Ford reintroduced the Ranger as a midsize pickup truck for the 2019 model year, ending an eight-year drought for drivers who wanted a Ford pickup but didn't need the full-size F-150. The newly reborn Ranger was a hit; after a few production hiccups, sales exceeded 10,000 units per month by November of 2019. And little wonder, as the new Ranger's high-tech redesign set it apart from its older rivals. So, if you're searching for a Ford Ranger for sale today, you might enjoy reflecting on the long journey that led to the creation of your favorite truck.
American cars and trucks had grown famously huge by the early 1970s, fueled by cheap gasoline and general prosperity. American dependence on imported oil had grown along with our cars. But that all changed in 1973 when the Organization of Petroleum Exporting Countries (OPEC) colluded to slash oil production, raise its price, and ban the direct sale of oil to the US and several other countries in response to military support for Israel.
Almost overnight, gas prices soared, and lines formed all the way up the street at any gas station that managed to get in a shipment. In some places, you could only buy gas on certain days of the week, depending on whether your license plate ended in an odd or even number. Combined with a general economic slowdown at the time, the word "shock" is an appropriate description of people's reactions to the events of the day.
Japanese manufacturers had been patiently increasing their presence in the US market for a couple of decades as of the early 1970s, carefully growing their dealer networks and introducing American consumers to the idea of small, ultra-reliable cars. The oil shock gave them a huge boost since they already had the expertise to build lightweight, fuel-efficient vehicles, including pickup trucks. In particular, Toyota and Datsun (now called Nissan) sold popular compact pickups in the US.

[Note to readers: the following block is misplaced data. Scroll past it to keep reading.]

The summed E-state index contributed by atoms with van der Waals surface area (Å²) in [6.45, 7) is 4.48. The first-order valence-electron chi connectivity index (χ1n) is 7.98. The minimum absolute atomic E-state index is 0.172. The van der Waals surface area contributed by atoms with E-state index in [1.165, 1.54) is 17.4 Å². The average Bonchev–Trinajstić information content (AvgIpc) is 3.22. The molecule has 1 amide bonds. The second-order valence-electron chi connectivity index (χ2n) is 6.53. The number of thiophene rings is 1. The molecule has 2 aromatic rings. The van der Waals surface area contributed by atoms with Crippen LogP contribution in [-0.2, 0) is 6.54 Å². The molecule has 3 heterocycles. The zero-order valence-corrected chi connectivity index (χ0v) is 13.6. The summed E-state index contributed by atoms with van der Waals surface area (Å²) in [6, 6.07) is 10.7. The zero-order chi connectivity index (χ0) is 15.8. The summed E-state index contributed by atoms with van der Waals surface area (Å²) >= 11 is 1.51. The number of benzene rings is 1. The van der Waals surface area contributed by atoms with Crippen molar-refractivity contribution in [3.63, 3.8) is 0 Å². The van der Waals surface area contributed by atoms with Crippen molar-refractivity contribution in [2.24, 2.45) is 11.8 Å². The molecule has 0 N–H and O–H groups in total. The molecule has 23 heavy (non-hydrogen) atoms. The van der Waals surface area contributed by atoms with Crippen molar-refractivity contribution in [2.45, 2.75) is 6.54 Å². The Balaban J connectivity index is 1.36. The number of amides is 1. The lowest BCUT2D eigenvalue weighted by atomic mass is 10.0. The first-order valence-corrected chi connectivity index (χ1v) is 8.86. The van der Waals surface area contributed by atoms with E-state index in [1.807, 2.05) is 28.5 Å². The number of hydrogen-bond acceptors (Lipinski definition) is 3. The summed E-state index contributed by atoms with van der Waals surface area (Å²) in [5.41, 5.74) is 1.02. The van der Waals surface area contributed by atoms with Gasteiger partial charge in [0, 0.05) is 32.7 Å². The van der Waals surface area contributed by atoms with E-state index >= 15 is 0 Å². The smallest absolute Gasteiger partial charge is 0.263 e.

Even before the oil shock, Ford recognized the shift in consumer demand and saw an opportunity. Instead of building from scratch, Ford collaborated with Mazda to tap into the existing proficiency of the Japanese compact automotive market. This led to the birth of the Ford Courier, a rebranded version of the Mazda B-Series pickup. Introduced in 1972, just a year before the oil crisis, the timing of the Courier's debut proved fortuitous. It also inspired GM to team up with Isuzu to produce the Chevy LUV and induced Chrysler to collaborate with Mitsubishi to create the Dodge D-50. A new compact domestic-badged truck market was born.
Spanning over three decades, from 1972 to 2007, the Ford-Mazda partnership resulted in four generations of the Courier. While the truck found consumers in North America, Australia, and New Zealand, only the first two generations graced the American market, with their presence lasting until 1982. This paved the way for the subsequent debut of the first-generation Ford Ranger in 1983.
Ford's ultimate goal was to produce its own small, domestically manufactured pickup. This proved to take some time, however, as Ford had to learn how to make small trucks from scratch. The result would prove to be worth it, however, ending in Ford producing one of the most popular small trucks of all time, a veritable legend both in the US and in other markets around the world.
Using lightweight materials and the latest technology, the new Ranger would combine fuel efficiency and capability in an attractive, rugged package. However, the Ranger's journey to market wasn't without challenges. A second oil shock in 1979 left motorists facing long gas queues yet again, dampening the market for pickups. Financial constraints at Ford also threatened the Ranger's launch. Despite the challenges, the Ranger persevered.